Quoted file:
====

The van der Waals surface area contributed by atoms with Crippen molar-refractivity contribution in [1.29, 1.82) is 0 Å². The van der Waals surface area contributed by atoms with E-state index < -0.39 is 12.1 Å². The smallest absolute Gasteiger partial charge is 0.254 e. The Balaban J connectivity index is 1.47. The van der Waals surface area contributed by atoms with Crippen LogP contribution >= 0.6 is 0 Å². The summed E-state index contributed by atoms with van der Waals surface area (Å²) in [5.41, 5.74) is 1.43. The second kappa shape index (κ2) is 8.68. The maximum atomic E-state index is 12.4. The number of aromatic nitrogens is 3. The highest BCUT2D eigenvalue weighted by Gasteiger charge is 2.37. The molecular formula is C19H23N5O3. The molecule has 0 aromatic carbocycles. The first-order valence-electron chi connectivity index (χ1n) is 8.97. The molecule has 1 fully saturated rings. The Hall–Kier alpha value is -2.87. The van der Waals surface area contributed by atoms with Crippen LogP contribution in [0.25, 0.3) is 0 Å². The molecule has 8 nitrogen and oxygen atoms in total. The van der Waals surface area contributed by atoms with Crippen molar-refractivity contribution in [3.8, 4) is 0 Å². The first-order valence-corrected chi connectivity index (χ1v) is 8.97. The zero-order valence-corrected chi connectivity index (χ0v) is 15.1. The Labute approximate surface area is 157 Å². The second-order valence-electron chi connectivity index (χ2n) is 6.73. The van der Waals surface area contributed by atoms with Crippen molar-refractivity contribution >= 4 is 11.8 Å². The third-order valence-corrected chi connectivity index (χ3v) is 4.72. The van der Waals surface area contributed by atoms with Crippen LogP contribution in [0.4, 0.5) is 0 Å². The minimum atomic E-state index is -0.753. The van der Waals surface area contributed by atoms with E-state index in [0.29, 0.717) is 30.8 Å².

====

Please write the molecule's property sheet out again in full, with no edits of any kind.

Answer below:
The van der Waals surface area contributed by atoms with Crippen molar-refractivity contribution in [1.29, 1.82) is 0 Å². The van der Waals surface area contributed by atoms with E-state index < -0.39 is 12.1 Å². The smallest absolute Gasteiger partial charge is 0.254 e. The Balaban J connectivity index is 1.47. The van der Waals surface area contributed by atoms with Crippen LogP contribution >= 0.6 is 0 Å². The summed E-state index contributed by atoms with van der Waals surface area (Å²) in [5.41, 5.74) is 1.43. The second kappa shape index (κ2) is 8.68. The maximum atomic E-state index is 12.4. The number of aromatic nitrogens is 3. The highest BCUT2D eigenvalue weighted by Gasteiger charge is 2.37. The molecular formula is C19H23N5O3. The molecule has 0 aromatic carbocycles. The first-order valence-electron chi connectivity index (χ1n) is 8.97. The molecule has 1 fully saturated rings. The Hall–Kier alpha value is -2.87. The van der Waals surface area contributed by atoms with Crippen LogP contribution in [0.25, 0.3) is 0 Å². The molecule has 8 nitrogen and oxygen atoms in total. The van der Waals surface area contributed by atoms with Crippen molar-refractivity contribution in [3.8, 4) is 0 Å². The first-order valence-corrected chi connectivity index (χ1v) is 8.97. The zero-order valence-corrected chi connectivity index (χ0v) is 15.1. The Labute approximate surface area is 157 Å². The second-order valence-electron chi connectivity index (χ2n) is 6.73. The van der Waals surface area contributed by atoms with Crippen molar-refractivity contribution >= 4 is 11.8 Å². The third-order valence-corrected chi connectivity index (χ3v) is 4.72. The van der Waals surface area contributed by atoms with Crippen LogP contribution in [0.4, 0.5) is 0 Å². The minimum atomic E-state index is -0.753. The van der Waals surface area contributed by atoms with E-state index in [0.29, 0.717) is 30.8 Å².